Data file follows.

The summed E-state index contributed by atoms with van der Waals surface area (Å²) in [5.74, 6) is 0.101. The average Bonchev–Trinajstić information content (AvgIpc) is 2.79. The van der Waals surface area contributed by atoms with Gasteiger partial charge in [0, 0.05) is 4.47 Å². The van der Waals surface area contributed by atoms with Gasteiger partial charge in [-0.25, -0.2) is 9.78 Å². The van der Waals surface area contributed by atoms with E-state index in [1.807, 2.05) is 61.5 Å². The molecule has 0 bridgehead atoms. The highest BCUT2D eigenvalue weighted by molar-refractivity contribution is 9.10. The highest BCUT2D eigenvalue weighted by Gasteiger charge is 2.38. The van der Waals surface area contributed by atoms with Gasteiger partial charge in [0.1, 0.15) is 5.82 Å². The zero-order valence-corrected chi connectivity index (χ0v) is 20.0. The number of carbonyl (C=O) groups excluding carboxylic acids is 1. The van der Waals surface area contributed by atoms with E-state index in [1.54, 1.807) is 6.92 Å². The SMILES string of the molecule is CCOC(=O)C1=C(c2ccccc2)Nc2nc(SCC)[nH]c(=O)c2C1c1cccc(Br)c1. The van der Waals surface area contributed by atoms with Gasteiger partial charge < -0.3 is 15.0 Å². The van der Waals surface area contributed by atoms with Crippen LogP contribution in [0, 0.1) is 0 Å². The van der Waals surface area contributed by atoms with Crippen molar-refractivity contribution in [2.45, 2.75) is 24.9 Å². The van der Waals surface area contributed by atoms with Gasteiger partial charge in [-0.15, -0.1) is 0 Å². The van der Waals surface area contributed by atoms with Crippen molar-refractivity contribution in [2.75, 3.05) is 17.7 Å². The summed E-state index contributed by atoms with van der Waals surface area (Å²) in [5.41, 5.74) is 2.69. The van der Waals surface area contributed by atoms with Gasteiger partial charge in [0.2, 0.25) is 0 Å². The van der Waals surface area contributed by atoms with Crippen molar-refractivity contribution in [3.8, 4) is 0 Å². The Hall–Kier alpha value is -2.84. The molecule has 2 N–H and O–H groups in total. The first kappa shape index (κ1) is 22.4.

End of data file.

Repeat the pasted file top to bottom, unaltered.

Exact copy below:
The summed E-state index contributed by atoms with van der Waals surface area (Å²) in [5.74, 6) is 0.101. The average Bonchev–Trinajstić information content (AvgIpc) is 2.79. The van der Waals surface area contributed by atoms with Gasteiger partial charge in [0, 0.05) is 4.47 Å². The van der Waals surface area contributed by atoms with Gasteiger partial charge in [-0.25, -0.2) is 9.78 Å². The van der Waals surface area contributed by atoms with E-state index in [1.807, 2.05) is 61.5 Å². The molecule has 0 bridgehead atoms. The highest BCUT2D eigenvalue weighted by molar-refractivity contribution is 9.10. The highest BCUT2D eigenvalue weighted by Gasteiger charge is 2.38. The van der Waals surface area contributed by atoms with Gasteiger partial charge in [0.1, 0.15) is 5.82 Å². The zero-order valence-corrected chi connectivity index (χ0v) is 20.0. The number of carbonyl (C=O) groups excluding carboxylic acids is 1. The van der Waals surface area contributed by atoms with E-state index in [1.54, 1.807) is 6.92 Å². The SMILES string of the molecule is CCOC(=O)C1=C(c2ccccc2)Nc2nc(SCC)[nH]c(=O)c2C1c1cccc(Br)c1. The van der Waals surface area contributed by atoms with Gasteiger partial charge < -0.3 is 15.0 Å². The van der Waals surface area contributed by atoms with Crippen LogP contribution in [0, 0.1) is 0 Å². The van der Waals surface area contributed by atoms with Crippen molar-refractivity contribution in [2.45, 2.75) is 24.9 Å². The van der Waals surface area contributed by atoms with Gasteiger partial charge in [-0.15, -0.1) is 0 Å². The van der Waals surface area contributed by atoms with Crippen molar-refractivity contribution in [2.75, 3.05) is 17.7 Å². The summed E-state index contributed by atoms with van der Waals surface area (Å²) in [5.41, 5.74) is 2.69. The van der Waals surface area contributed by atoms with Gasteiger partial charge in [0.2, 0.25) is 0 Å². The van der Waals surface area contributed by atoms with Crippen molar-refractivity contribution in [3.8, 4) is 0 Å². The Hall–Kier alpha value is -2.84. The molecule has 2 N–H and O–H groups in total. The first kappa shape index (κ1) is 22.4.